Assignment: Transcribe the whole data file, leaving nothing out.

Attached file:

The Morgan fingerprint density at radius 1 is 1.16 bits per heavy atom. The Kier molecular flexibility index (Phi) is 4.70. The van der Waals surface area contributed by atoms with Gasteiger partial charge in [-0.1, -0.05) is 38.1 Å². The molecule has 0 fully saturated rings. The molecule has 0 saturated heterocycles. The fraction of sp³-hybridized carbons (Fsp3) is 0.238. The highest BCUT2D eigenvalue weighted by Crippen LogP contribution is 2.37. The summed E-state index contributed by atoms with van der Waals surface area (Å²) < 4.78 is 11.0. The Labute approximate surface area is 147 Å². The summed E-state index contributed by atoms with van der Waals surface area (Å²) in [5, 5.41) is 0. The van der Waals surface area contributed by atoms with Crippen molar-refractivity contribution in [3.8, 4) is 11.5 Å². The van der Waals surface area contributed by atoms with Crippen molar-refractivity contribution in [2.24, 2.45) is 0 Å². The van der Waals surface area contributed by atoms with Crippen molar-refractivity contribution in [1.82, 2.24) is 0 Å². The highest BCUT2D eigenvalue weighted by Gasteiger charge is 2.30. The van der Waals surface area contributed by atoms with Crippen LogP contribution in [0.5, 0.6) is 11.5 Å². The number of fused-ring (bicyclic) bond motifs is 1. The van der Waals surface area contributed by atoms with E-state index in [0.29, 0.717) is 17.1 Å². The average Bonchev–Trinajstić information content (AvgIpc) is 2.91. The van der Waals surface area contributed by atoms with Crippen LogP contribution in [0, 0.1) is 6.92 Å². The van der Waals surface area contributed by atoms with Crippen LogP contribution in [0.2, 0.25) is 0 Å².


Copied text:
The Morgan fingerprint density at radius 1 is 1.16 bits per heavy atom. The Kier molecular flexibility index (Phi) is 4.70. The van der Waals surface area contributed by atoms with Gasteiger partial charge in [-0.1, -0.05) is 38.1 Å². The molecule has 0 fully saturated rings. The molecule has 0 saturated heterocycles. The fraction of sp³-hybridized carbons (Fsp3) is 0.238. The highest BCUT2D eigenvalue weighted by Crippen LogP contribution is 2.37. The summed E-state index contributed by atoms with van der Waals surface area (Å²) < 4.78 is 11.0. The Labute approximate surface area is 147 Å². The summed E-state index contributed by atoms with van der Waals surface area (Å²) in [5, 5.41) is 0. The van der Waals surface area contributed by atoms with Crippen molar-refractivity contribution in [3.8, 4) is 11.5 Å². The van der Waals surface area contributed by atoms with Crippen molar-refractivity contribution in [2.24, 2.45) is 0 Å². The van der Waals surface area contributed by atoms with Crippen molar-refractivity contribution in [1.82, 2.24) is 0 Å². The highest BCUT2D eigenvalue weighted by Gasteiger charge is 2.30. The van der Waals surface area contributed by atoms with Crippen LogP contribution in [0.5, 0.6) is 11.5 Å². The number of fused-ring (bicyclic) bond motifs is 1. The van der Waals surface area contributed by atoms with E-state index in [0.29, 0.717) is 17.1 Å². The average Bonchev–Trinajstić information content (AvgIpc) is 2.91. The van der Waals surface area contributed by atoms with Crippen LogP contribution in [0, 0.1) is 6.92 Å². The van der Waals surface area contributed by atoms with Crippen LogP contribution in [0.2, 0.25) is 0 Å².